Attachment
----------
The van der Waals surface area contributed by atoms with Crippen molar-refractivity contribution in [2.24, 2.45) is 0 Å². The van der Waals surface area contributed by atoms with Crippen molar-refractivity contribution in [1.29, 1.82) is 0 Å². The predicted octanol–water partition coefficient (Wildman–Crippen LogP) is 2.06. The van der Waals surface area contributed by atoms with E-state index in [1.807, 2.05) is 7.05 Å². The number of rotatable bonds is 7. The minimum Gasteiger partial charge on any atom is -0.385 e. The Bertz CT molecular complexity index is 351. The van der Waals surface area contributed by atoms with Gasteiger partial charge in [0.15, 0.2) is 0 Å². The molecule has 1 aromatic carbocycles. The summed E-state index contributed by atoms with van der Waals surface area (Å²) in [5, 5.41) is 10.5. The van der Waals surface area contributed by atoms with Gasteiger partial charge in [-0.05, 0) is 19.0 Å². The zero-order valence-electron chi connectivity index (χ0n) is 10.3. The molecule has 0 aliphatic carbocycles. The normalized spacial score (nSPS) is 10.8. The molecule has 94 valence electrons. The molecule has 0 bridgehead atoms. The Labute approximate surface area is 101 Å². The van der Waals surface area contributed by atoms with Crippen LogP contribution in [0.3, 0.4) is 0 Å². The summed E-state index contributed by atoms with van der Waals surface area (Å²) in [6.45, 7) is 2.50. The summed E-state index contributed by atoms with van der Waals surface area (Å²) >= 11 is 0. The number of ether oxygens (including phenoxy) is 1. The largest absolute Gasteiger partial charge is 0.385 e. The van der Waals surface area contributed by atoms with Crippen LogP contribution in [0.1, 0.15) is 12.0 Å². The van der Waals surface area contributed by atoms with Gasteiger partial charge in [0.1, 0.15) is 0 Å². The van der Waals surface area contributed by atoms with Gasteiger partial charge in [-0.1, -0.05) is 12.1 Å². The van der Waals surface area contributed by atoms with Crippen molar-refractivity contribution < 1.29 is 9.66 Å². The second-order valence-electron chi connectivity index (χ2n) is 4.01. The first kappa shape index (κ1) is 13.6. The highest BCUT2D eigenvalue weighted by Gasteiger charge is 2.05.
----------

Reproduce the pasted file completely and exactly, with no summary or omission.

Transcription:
The van der Waals surface area contributed by atoms with Crippen molar-refractivity contribution in [2.24, 2.45) is 0 Å². The van der Waals surface area contributed by atoms with Crippen molar-refractivity contribution in [1.29, 1.82) is 0 Å². The predicted octanol–water partition coefficient (Wildman–Crippen LogP) is 2.06. The van der Waals surface area contributed by atoms with E-state index in [1.807, 2.05) is 7.05 Å². The number of rotatable bonds is 7. The minimum Gasteiger partial charge on any atom is -0.385 e. The Bertz CT molecular complexity index is 351. The van der Waals surface area contributed by atoms with Gasteiger partial charge in [0.15, 0.2) is 0 Å². The molecule has 1 aromatic carbocycles. The summed E-state index contributed by atoms with van der Waals surface area (Å²) in [5, 5.41) is 10.5. The van der Waals surface area contributed by atoms with Gasteiger partial charge in [-0.05, 0) is 19.0 Å². The zero-order valence-electron chi connectivity index (χ0n) is 10.3. The molecule has 0 aliphatic carbocycles. The normalized spacial score (nSPS) is 10.8. The molecule has 94 valence electrons. The molecule has 0 bridgehead atoms. The Labute approximate surface area is 101 Å². The van der Waals surface area contributed by atoms with Crippen LogP contribution in [0.3, 0.4) is 0 Å². The summed E-state index contributed by atoms with van der Waals surface area (Å²) in [6.45, 7) is 2.50. The summed E-state index contributed by atoms with van der Waals surface area (Å²) >= 11 is 0. The number of ether oxygens (including phenoxy) is 1. The largest absolute Gasteiger partial charge is 0.385 e. The van der Waals surface area contributed by atoms with Crippen LogP contribution in [0.1, 0.15) is 12.0 Å². The van der Waals surface area contributed by atoms with Gasteiger partial charge in [0.1, 0.15) is 0 Å². The van der Waals surface area contributed by atoms with Gasteiger partial charge in [-0.1, -0.05) is 12.1 Å². The van der Waals surface area contributed by atoms with Crippen molar-refractivity contribution < 1.29 is 9.66 Å². The second-order valence-electron chi connectivity index (χ2n) is 4.01. The first kappa shape index (κ1) is 13.6. The highest BCUT2D eigenvalue weighted by Gasteiger charge is 2.05.